In summary, we conclude that the successive prosecution in Knox County is barred under Tennessee Rule of Criminal Procedure 8(a).   Even if it were not so barred, double jeopardy principles would prevent the state from proceeding against the defendant on the Knox County presentment.   The Knox County presentment is dismissed with prejudice.


1.   At oral argument, defense counsel's factual recitation was that the defendant was arrested in Sevier County and taken back to his Knox County home, where a search warrant was executed.   The arrest warrant is not in the appellate record.   The only pertinent information in the appellate record is contained in a TBI file memorandum and a search warrant affidavit.   The memorandum says the defendant was “detained ․ for further investigation” after an undercover agent “had a general conversation about cocaine” with the defendant at the transaction location in Sevier County.   The defendant had in his possession approximately one ounce of cocaine;  however, there is conflicting information in the record whether this cocaine was in the floorboard of his vehicle or had already been delivered to the undercover agent.   The defendant “refused cooperation” for a search of his Knox County residence, and a search warrant was obtained.

2.   There were other presentments returned in Sevier County, but they have not been included in the appellate record and appear to have no bearing on the issues before us.

3.   The Knox County presentment indicates that the case was considered by the grand jury on February 11, 1999.   No explanation appears of record why the presentment was not filed until February 18, 1999.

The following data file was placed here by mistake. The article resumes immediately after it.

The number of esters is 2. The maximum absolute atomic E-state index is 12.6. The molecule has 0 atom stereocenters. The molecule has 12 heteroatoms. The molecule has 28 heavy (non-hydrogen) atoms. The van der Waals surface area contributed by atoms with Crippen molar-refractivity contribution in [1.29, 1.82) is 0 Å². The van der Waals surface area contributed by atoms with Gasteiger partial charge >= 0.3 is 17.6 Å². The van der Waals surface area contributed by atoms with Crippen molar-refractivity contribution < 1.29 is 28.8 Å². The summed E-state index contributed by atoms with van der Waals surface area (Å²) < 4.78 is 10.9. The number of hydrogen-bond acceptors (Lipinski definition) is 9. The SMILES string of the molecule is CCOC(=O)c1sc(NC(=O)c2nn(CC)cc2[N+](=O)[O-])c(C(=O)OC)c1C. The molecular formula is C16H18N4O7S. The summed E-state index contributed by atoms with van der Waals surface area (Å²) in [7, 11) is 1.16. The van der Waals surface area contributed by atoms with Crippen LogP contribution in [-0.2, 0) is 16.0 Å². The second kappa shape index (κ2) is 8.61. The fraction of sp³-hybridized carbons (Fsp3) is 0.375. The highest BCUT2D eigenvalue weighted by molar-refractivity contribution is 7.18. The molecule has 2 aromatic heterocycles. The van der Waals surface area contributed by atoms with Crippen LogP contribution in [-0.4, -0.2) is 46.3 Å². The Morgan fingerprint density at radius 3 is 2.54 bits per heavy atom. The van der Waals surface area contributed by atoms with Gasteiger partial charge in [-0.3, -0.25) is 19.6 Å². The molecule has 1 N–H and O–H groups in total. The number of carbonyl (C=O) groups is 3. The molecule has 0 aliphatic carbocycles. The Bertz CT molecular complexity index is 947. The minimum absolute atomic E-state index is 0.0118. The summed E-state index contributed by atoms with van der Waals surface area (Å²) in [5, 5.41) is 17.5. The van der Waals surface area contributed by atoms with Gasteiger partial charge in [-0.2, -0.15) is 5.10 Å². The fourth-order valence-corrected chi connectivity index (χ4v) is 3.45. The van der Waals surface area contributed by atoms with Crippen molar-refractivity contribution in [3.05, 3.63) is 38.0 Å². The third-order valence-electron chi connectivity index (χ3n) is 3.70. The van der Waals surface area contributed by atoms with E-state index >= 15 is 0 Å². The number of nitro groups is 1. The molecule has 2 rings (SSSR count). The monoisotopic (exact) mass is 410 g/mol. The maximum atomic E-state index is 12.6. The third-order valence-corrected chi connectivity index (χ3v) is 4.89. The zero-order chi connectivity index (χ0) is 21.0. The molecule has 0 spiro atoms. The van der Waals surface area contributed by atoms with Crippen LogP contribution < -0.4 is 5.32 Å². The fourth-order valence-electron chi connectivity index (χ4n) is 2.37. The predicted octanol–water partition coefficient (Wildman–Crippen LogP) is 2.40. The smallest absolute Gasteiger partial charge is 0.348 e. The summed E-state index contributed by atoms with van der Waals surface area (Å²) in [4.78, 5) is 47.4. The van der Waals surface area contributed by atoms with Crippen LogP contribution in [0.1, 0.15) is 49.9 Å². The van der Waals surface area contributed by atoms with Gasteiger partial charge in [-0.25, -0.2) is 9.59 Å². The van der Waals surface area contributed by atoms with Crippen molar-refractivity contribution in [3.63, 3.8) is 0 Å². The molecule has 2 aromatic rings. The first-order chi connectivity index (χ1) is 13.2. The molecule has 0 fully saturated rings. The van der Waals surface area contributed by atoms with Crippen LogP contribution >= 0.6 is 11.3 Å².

4.   In the double jeopardy argument section of the defendant's brief, he claims that even if double jeopardy principles do not bar dual prosecution, due process and “law of the land” constitutional provisions do because the Sevier County offense is “essentially incidental” to the Knox County offense.   Compare Denton, 938 S.W.2d at 378 with State v. Anthony, 817 S.W.2d 299 (Tenn.1991).   We believe, however, that the double jeopardy analysis is the more appropriate framework for analyzing this issue.

5.   In general terms, Rule 14 provides for severance of offenses for reasons of fairness.   See generally Tenn. R.Crim. P. 14(b).

6.   As in section II above, we will discuss this issue despite the dispositive nature of our holding in section I due to the possibility of further review.   See Jacobs v. State, 224 Tenn. 106, 107, 450 S.W.2d 581, 581 (1970);  State v. Pendergrass, 13 S.W.3d 389, 395 (Tenn.Crim.App.1999).

7.   Apparently, Mr. Sutton was living in the defendant's home at the time of the offenses.   At his Sevier County sentencing, the defendant claimed that he was disabled but not yet eligible for Social Security benefits.   The defendant maintains that at Sutton's urging, he began selling drugs to make ends meet until he became eligible for Social Security benefits.